Friday, April 3, 2015

Are Plastic Bag Bans Worth It?

Queen Composter thought the debate on plastic versus paper was over, but now she's not sure.

Recently my family and I were on holiday in Maui, Hawaii, and as soon as we went shopping I noticed that everyone was offering us paper bags for our items. Of course I just pulled out the small cloth shopping bags that I keep in every bag I own and used that. On the few occasions the items didn't fit in my smallish shopping bags, I returned the paper bags and just carried out my purchases in my hand rather than use a large paper bag.

After a few days of this I did a quick google search to discover that there is a ban on plastic shopping bags on the island. My initial reaction was yes! But then I remembered that I saw everyone walking out of stores with paper bags, not reusable bags. When I remarked on this, my oldest daughter commented that paper bags are probably better than plastic.

It may have been due to being spring break and the area was full of tourists who (unlike me) do not travel with their reusable shopping bags, so their only choice was to use paper bags. However, this is not the full story because we also went shopping in less touristy areas and there was still a predominance of paper bags.

This did not sit right with me. After all, as a reasonably environmentally aware person, I knew that the best choice should always be to use reusable shopping bags, rather than having to chose between paper or plastic bags.
I love the reuseable bags I purchased years ago, and they
fold up small enough to fit in any bag or purse so I always
have one or two on hand when needed, even on vacation.

This is what we know about plastic shopping bags:

  • made from non-renewable resource
  •  carbon footprint in their production and recycling 
  • not recyclable in curb side pickups
  • harmful to wildlife, who may get tangled in or choked by the bags, or who may ingest them
  • take hundreds, if not thousands of years to breakdown in landfills
"Biodegradable" plastic bags, made from a mix of plastic and corn, have their own set of issues and are not a panacea for the environment.

However, I learned that paper shopping bags are no better than plastic, and in some cases may be worse than plastic:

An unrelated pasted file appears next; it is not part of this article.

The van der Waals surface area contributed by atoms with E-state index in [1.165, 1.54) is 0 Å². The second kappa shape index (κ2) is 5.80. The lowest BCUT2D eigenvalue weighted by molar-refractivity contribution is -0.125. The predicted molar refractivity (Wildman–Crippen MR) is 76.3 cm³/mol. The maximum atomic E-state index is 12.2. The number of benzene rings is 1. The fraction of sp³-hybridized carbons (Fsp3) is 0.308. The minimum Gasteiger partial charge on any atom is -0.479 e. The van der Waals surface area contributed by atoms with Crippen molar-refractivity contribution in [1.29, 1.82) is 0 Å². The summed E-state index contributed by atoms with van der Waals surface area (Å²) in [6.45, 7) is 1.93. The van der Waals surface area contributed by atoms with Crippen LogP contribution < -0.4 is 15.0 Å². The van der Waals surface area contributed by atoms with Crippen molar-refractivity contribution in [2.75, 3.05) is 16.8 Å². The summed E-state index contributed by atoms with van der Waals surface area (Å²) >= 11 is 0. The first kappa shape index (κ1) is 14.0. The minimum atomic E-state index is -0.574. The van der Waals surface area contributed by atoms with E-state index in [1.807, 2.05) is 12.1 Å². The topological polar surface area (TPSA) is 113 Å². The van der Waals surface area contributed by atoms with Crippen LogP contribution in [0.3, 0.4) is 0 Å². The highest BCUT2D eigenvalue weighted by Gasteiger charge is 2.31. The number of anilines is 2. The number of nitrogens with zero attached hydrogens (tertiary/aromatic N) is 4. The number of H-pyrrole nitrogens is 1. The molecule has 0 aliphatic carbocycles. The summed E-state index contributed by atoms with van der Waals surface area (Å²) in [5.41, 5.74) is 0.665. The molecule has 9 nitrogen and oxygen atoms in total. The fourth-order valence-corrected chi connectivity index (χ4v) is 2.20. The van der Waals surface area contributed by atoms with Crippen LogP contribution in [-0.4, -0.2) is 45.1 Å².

• cannot be made from recycled paper because of durability (although this may be changing as technology improves recycled paper products)  
  • is often is made from virgin wood, which is leading to clear cutting, habitat loss and deforestation (which is a huge problem in my home province)
  • consumes huge amounts of energy and water in both their production and  recycling (more than plastic bags)
  • cannot be easily reused because they tear easily (and in fact in many cases I saw doubling of paper bags in the store)
  • does not break down as easily as one would think in landfills 
Many of the paper bags I saw being used
were doubled up, as this is (see the two
handles) because they tear so easily, especially
when they get wet.

I also found some interesting infographics comparing plastic bag use and reuseable shopping bags (single use, versus multiple use) here

The plastic bag ban started to feel like environmental lip service and greenwashing. People get to pat themselves on the back that they are doing something for the environment, but it is just replacing one problem for another. 

So I ask readers who may live in areas with plastic bag bans: do you feel the ban encourages more people to use reusable shopping bags? Or is paper making a comeback? 


Lisa said...

I think it's still a good idea, especially on the coasts because of the plastic ending up in the ocean. If a paper bag ends up in the ocean it will biodegrade.